A Very Victorian Thanksgiving

All the Trimmings

Since President Abraham Lincoln declared Thanksgiving a national holiday in 1863, we’ve grown accustomed to the Thanksgiving dinner traditions that we all know and love. Most of us have grown up with the roasted turkey, green bean casserole, mashed potatoes, and stuffing (jury is still undecided on the cranberry sauce.) With many traditions originating in Victorian customs, how might have Thanksgiving looked like during Sarah Winchester’s time?

The turkey, for starters, has always served as a nod to the early pilgrims and settlers in the United States, who often relied on wild birds as their primary source of food. During the Victorian-era, however, Thanksgiving meals became a bit more complicated than what we know today.

Late 19th century Thanksgiving dinner menus contained few items that may be on our plates in 2019. Much of what Thanksgiving Day is now evolved from an area of the country that Sarah Winchester was familiar with – New England. Seafood was (and still is) aplenty on the East Coast of the United States, and shellfish like oysters became a Thanksgiving staple during the mid-late 1800’s.

The Argus and Patriot of Montpeiler, Vermont, highlights their idea of a modern Thanksgiving Dinner – published in 1895.

Non-traditional menu items on a Victorian dinner plate would have included oysters, mock turtle soup, boiled bass with cream sauce, oyster fritters with cranberry jelly, celery salad with mayonnaise, and fresh fruit. Are any of those in your Thanksgiving plans?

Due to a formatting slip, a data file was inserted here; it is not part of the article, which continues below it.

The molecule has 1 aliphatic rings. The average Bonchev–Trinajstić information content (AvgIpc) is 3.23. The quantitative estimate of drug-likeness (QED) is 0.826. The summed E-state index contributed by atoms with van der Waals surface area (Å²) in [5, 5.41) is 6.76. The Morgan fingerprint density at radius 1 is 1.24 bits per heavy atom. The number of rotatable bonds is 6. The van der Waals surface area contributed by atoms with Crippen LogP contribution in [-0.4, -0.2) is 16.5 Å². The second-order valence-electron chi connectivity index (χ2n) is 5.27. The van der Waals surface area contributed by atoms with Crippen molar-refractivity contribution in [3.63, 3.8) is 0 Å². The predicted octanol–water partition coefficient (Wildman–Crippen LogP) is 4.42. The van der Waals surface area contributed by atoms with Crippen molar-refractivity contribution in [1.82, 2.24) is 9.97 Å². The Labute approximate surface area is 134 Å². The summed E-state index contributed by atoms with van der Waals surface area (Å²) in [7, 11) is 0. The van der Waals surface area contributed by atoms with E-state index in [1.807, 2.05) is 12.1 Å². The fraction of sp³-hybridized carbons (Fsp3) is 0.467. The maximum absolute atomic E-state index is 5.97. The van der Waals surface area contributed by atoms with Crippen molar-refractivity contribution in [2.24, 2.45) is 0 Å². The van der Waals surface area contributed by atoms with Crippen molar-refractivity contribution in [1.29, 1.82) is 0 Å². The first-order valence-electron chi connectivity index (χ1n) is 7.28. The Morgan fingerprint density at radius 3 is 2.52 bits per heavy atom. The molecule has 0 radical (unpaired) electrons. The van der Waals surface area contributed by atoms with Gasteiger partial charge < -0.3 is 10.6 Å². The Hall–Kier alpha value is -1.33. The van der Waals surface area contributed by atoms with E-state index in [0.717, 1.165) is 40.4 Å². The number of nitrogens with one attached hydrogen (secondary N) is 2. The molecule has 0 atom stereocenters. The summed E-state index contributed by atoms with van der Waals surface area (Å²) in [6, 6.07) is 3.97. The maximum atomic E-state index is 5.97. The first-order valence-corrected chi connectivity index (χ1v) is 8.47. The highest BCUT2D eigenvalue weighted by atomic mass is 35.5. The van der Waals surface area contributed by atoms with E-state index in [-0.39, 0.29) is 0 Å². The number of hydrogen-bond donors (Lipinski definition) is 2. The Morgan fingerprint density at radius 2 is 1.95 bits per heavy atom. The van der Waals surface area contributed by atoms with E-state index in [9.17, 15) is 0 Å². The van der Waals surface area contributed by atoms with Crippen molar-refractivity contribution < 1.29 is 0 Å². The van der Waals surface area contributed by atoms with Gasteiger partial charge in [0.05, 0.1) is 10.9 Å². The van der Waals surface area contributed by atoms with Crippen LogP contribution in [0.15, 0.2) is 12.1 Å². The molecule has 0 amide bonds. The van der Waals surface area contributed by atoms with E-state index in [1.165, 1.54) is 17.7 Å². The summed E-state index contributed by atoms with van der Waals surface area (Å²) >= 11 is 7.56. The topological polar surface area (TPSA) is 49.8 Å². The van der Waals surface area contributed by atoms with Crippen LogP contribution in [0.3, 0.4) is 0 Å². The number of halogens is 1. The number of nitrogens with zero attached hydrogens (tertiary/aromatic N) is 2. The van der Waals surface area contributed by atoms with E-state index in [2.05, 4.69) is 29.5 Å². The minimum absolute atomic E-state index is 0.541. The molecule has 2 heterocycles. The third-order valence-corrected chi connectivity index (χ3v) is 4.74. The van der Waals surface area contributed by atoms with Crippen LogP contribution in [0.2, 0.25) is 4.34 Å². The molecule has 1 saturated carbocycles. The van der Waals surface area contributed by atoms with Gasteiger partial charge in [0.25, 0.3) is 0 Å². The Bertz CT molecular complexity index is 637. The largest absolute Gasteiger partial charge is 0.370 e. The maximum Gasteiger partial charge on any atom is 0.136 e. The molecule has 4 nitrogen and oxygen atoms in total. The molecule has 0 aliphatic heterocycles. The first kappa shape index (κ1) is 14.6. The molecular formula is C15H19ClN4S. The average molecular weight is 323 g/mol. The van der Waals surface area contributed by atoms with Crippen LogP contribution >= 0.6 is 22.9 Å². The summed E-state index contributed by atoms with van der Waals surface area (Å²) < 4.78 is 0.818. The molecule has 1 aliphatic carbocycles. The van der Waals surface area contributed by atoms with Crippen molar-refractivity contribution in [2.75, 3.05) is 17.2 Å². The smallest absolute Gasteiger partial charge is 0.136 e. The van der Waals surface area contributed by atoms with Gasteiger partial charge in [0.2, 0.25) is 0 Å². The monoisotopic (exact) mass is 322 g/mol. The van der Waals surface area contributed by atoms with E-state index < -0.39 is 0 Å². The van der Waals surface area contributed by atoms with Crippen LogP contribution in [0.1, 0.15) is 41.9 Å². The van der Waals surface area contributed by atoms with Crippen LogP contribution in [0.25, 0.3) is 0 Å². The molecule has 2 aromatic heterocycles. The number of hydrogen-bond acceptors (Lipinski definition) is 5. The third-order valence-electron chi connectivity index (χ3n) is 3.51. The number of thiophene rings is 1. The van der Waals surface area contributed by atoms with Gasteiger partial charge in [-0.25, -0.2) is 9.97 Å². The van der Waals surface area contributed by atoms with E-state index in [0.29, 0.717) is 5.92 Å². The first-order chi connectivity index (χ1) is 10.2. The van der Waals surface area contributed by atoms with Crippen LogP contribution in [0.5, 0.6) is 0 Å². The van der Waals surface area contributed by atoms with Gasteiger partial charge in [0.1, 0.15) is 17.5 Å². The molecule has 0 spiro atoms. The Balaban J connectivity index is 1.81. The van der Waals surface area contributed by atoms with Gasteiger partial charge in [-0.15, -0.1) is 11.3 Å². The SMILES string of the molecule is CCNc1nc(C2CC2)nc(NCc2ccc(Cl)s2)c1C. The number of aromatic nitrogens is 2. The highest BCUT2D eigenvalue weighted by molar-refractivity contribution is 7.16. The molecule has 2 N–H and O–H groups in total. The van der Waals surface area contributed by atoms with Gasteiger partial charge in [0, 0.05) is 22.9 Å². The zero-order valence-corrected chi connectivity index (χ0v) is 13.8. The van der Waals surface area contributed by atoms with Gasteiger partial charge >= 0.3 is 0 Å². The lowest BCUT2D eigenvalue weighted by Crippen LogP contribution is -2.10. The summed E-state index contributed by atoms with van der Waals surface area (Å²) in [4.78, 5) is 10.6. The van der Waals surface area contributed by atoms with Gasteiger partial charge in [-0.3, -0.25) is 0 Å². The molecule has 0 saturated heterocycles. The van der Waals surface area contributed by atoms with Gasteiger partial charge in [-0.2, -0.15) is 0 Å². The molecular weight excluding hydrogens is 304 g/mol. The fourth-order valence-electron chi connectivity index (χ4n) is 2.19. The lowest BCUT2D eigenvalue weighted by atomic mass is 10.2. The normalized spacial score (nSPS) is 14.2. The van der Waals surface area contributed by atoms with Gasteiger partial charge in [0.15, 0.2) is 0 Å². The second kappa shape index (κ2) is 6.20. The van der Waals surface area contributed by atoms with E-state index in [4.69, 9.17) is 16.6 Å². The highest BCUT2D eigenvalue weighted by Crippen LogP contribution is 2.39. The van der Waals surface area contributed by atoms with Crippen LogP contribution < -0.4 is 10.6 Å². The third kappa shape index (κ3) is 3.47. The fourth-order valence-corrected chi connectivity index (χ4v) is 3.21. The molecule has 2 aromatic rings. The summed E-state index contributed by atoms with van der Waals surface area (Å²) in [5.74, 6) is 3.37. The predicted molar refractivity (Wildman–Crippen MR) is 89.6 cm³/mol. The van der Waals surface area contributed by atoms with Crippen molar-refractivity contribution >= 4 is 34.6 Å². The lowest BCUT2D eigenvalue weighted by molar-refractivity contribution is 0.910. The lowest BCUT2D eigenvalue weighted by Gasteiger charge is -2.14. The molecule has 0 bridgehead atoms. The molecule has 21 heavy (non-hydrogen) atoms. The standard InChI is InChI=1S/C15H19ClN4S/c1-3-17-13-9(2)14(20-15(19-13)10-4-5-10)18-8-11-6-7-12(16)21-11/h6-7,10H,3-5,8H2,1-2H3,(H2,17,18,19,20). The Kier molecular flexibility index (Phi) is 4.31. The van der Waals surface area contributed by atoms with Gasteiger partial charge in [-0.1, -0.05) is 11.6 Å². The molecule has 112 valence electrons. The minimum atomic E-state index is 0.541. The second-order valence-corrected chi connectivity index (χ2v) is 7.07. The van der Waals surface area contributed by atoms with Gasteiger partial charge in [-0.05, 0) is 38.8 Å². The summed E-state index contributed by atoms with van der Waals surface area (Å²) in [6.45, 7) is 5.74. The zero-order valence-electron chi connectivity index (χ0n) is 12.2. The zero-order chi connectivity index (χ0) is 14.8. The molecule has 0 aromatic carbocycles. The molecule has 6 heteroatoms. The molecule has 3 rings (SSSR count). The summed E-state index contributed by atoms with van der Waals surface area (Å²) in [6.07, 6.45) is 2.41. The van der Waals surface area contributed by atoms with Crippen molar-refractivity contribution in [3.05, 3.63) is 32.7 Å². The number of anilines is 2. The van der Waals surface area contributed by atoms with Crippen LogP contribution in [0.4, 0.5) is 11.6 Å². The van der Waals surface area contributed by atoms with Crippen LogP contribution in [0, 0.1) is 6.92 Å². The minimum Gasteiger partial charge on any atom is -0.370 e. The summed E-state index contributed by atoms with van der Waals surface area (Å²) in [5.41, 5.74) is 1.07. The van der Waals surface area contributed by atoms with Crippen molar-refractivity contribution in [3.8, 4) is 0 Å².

Victorian Thanksgiving Traditions

While some Victorian-era traditions have died out (see the Victorian hair-wreath at the Winchester Mystery House for example), some holiday customs continue to this day.

Victorians often held lavish feasts, typically for smaller and more intimate gatherings. It was common to decorate the table with the hosts finest plates and silverware, and was often when china or silver would appear.

Table and household decorations that we still use today originated in Victorian times. It was commonplace to see a house decorated with pumpkins, dried grass and autumn leaves, grains, and chrysanthemums. Many natural items were utilized to make the house feel like fall.

Whether or not you are making the roast turkey, or sticking with Victorian oyster fritters with cranberry jelly, the Winchester Mystery House would like to wish you a very happy Thanksgiving!